Two rules taking effect within the last four days are meant to accelerate mortgage modifications under the government’s much-criticized, foreclosure-rescue program.
The latest one is a new rule that allows mortgage servicers to waive the escrow requirements for first-lien home equity lines of credit (HELOC) and home equity loans during a Home Affordable Modification Program (HAMP) trial-period, according to HAMP administrators.
The waiver applies to all servicers that “due to system and technology limitations” are not able to collect escrow payments on home equity loans or credit lines.
“By eliminating the need to convert these loans during the trial period to a new servicing system, the loan can begin the trial modification process faster,” said a statement by HAMP administrators to servicers.
During the HAMP trial periods, the borrower must pay all escrow obligations, such as tax and insurance bills. Trial period payments only apply to principal and interest. However, once the trial modification is converted to permanent status, the loan must move to a servicing system that can accept escrow payments for home equity loans or credit lines, administrators said.
The escrow-relate waiver is the second such rule to take effect this weeks intended to peed up HAMP processing.
The first waiver announced Dec. 16 eliminates the protracted process of re-starting a trial mortgage modification if the borrower’s income “exceeds by 25 percent” the income information used initially to start the trial period. Borrowers are subject to re-evaluations of their income status after a certain trial period.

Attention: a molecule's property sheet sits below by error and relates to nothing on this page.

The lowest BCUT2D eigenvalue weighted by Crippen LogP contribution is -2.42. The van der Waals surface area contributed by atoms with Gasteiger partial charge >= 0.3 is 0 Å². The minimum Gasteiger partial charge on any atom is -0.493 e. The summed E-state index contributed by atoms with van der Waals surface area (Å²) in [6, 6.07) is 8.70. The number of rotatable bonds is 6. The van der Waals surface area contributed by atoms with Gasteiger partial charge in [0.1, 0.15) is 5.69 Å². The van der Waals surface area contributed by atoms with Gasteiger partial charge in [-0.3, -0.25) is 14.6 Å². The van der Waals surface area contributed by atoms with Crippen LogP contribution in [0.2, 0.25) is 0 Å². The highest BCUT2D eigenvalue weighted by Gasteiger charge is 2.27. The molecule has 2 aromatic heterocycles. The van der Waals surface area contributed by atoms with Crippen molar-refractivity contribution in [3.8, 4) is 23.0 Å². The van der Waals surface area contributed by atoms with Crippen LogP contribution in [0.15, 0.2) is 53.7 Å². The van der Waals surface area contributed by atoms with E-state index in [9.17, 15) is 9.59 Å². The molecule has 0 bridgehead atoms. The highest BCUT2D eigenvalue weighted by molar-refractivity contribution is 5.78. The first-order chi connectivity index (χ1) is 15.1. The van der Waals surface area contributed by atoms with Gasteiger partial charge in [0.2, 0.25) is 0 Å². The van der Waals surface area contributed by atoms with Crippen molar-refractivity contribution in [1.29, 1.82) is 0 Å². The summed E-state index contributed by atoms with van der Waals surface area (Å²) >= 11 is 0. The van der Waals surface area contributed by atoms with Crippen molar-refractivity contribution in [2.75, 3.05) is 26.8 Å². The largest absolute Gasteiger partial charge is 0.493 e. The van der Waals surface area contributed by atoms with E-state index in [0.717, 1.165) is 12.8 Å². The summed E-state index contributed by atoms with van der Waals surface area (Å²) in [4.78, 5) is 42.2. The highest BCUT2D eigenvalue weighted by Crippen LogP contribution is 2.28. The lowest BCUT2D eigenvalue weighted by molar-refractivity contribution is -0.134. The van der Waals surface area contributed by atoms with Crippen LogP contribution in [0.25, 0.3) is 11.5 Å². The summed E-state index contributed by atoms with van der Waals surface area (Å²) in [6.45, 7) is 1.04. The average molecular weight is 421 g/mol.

This waiver, deemed “critical” by HAMP administrators, does away with the kind of bureaucratic red tap that lenders and servicers have been complaining about for months.
The waiver can be applied retroactively to all borrowers whose trial periods have been restarted based on the original rule.
“Therefore, a borrower who is currently in a restarted trial period can be immediately converted to a permanent modification if they have made at least three (or four, if required) trial period payments under their combined original and restarted trial periods,” the new guidelines read.
The government’s handling of HAMP has come under fire by the program’s Congressional Oversight Panel and by mortgage industry experts testifying before Congress this month. The program’s overall effectiveness has been questions.
Additionally, critics say HAMP doesn’t go far enough to reduce mortgage balances and address the issue of negative equities.
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